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It has been some time since we released a regular wrap-up. There have not been many notable employment or WHS matters to report on as people seem to have adjusted to the new normal relatively well. However we thought it was timely to provide another update given the regrettable developments in Victoria this week, which will no doubt impact many of our clients and their employees.

COVID-19 causing a massive surge in unfair dismissal claims

The Fair Work Commission has seen an dramatic spike in its workload as a result of COVID-19. Bernadette O’Neill, the General Manager of the FWC, told a Senate committee that the number of unfair dismissal claims had increased 70%, reaching levels that were “unprecedented, so significantly higher than any other period from our records”. Consequently, parties are experiencing longer wait times for their matters to proceed to conciliation or hearing. Justice Ross, President of the Fair Work Commission, also observed that fewer matters were settling, further extending wait times as a greater proportion of matters progress to hearing.
 
At present, there are few published decisions dealing with terminations in the COVID-19 landscape. However, employers are reminded that their obligations to employees continue to apply. In Mohammad Aimal v Battery Energy Power Solutions, the employer asserted a jurisdictional objection to Ms Aimal’s unfair dismissal claim because they dismissed him due to a “genuine redundancy” of his position. However the employer had to abandon this jurisdictional objection because it had not complied with the consultation obligations under the relevant Award.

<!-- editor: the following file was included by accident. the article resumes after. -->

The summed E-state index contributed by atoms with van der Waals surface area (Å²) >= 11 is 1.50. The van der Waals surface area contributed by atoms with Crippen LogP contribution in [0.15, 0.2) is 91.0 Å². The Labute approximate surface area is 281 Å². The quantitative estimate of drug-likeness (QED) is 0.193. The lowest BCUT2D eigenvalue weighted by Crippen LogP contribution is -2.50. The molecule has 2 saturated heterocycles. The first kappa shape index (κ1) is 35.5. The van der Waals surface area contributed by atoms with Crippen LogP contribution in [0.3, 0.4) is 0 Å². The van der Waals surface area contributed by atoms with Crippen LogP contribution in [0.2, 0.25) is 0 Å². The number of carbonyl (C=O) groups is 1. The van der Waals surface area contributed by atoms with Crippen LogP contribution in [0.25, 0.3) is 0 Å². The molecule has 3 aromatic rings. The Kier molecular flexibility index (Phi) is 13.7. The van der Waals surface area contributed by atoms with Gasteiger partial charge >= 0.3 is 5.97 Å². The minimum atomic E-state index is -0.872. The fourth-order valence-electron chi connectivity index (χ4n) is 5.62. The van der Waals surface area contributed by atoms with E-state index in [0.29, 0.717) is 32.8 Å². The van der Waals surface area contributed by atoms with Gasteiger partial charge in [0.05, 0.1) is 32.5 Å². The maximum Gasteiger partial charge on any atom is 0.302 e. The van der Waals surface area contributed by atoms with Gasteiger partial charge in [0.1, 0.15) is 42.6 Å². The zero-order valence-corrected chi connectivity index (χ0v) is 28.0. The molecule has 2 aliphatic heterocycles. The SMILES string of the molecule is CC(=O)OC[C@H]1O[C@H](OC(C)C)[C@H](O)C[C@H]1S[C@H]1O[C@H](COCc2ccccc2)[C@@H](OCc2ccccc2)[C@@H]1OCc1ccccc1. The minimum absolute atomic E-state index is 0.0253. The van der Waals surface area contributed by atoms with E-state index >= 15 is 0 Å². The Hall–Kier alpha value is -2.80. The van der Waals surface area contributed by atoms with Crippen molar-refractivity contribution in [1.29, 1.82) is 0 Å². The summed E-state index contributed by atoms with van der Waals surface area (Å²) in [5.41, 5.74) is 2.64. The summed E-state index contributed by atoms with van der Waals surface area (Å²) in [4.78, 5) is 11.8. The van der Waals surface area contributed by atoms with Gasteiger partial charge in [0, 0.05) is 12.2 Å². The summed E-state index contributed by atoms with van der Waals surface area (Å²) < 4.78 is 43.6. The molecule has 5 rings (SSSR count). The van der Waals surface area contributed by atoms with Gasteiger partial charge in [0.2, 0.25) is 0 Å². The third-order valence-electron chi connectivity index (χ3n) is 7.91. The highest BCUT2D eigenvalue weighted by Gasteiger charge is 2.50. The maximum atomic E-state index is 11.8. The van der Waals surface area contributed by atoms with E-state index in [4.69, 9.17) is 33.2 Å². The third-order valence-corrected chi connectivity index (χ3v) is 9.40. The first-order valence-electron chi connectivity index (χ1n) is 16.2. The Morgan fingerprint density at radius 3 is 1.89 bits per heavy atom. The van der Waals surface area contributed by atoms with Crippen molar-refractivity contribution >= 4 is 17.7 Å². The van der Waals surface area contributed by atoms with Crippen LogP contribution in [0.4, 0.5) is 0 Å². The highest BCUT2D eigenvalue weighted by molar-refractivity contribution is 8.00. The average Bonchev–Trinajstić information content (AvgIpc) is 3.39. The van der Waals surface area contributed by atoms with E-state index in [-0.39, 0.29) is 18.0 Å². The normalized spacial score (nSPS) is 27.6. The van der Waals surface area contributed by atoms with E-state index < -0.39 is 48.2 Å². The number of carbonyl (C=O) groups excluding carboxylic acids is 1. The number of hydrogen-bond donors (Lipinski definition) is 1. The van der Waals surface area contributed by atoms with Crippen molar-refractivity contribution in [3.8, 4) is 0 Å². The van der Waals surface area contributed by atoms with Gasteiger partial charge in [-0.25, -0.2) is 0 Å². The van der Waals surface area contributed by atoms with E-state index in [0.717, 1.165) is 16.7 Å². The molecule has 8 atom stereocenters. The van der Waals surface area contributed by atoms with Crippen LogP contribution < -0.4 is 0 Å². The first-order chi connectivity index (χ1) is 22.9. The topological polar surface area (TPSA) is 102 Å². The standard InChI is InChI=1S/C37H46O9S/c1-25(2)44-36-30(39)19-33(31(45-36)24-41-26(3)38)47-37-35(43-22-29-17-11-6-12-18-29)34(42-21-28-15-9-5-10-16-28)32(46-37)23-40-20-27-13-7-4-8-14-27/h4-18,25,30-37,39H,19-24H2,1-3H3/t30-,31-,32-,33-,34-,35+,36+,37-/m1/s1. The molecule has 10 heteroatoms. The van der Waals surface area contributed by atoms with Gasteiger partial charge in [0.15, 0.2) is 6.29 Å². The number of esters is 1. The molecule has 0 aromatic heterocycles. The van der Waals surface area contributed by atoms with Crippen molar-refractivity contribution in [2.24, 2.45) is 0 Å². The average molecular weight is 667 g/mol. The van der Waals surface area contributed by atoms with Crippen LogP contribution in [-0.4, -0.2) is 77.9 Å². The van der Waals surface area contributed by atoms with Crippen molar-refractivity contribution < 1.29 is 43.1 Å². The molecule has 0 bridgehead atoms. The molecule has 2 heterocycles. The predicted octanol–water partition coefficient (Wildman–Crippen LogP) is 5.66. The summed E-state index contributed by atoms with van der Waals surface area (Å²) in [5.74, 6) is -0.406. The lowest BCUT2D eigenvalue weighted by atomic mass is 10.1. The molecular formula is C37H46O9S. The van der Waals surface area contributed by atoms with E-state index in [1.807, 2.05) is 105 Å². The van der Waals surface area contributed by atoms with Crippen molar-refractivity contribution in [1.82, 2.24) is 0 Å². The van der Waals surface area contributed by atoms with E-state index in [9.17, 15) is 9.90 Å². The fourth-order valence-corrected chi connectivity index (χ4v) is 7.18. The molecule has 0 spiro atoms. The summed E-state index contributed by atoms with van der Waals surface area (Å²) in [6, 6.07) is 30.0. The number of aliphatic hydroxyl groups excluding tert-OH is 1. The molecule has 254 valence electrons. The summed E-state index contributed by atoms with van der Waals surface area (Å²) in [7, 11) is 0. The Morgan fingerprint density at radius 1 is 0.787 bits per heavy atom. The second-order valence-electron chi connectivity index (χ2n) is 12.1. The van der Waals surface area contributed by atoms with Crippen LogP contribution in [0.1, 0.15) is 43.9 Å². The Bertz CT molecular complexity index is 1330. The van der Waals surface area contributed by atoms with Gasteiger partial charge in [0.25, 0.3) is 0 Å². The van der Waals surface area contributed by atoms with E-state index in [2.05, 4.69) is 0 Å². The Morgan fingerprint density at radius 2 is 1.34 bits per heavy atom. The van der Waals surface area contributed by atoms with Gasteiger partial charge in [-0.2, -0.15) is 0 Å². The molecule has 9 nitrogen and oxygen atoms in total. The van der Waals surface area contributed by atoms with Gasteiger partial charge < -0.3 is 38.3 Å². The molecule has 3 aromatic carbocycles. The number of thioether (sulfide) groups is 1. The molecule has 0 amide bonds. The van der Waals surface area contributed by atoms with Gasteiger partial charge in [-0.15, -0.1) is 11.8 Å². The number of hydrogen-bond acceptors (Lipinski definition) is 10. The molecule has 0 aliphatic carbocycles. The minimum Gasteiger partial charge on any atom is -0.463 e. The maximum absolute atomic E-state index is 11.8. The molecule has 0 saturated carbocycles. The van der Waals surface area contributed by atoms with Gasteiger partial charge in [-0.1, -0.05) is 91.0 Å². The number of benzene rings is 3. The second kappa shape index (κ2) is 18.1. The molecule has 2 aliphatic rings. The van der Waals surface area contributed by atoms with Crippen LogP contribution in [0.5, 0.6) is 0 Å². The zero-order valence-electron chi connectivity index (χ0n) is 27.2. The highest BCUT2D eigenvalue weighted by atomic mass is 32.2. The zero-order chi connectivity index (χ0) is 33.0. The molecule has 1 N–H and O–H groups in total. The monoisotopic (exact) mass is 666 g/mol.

In view of the exponential increase in the number of claims being made, and the increased likelihood that employees will seek to enforce their rights by taking matters all the way to hearing, employers should take extra care to comply with their legal obligations before making any decisions in relation to their employees or face the likely prospect that they will not be able to successfully defend any claims made. 
 

WHS obligations relating to mental health during a pandemic

As Victoria enters another period of COVID-19 lockdown, employers should expect that this will have an adverse impact on some employees mental health and psychological wellbeing. Employers should be mindful of their WHS obligations to employees who may be impacted. We have provided some guidance on these issues in previous regular wrap-ups and we encourage employers to take another look:
 

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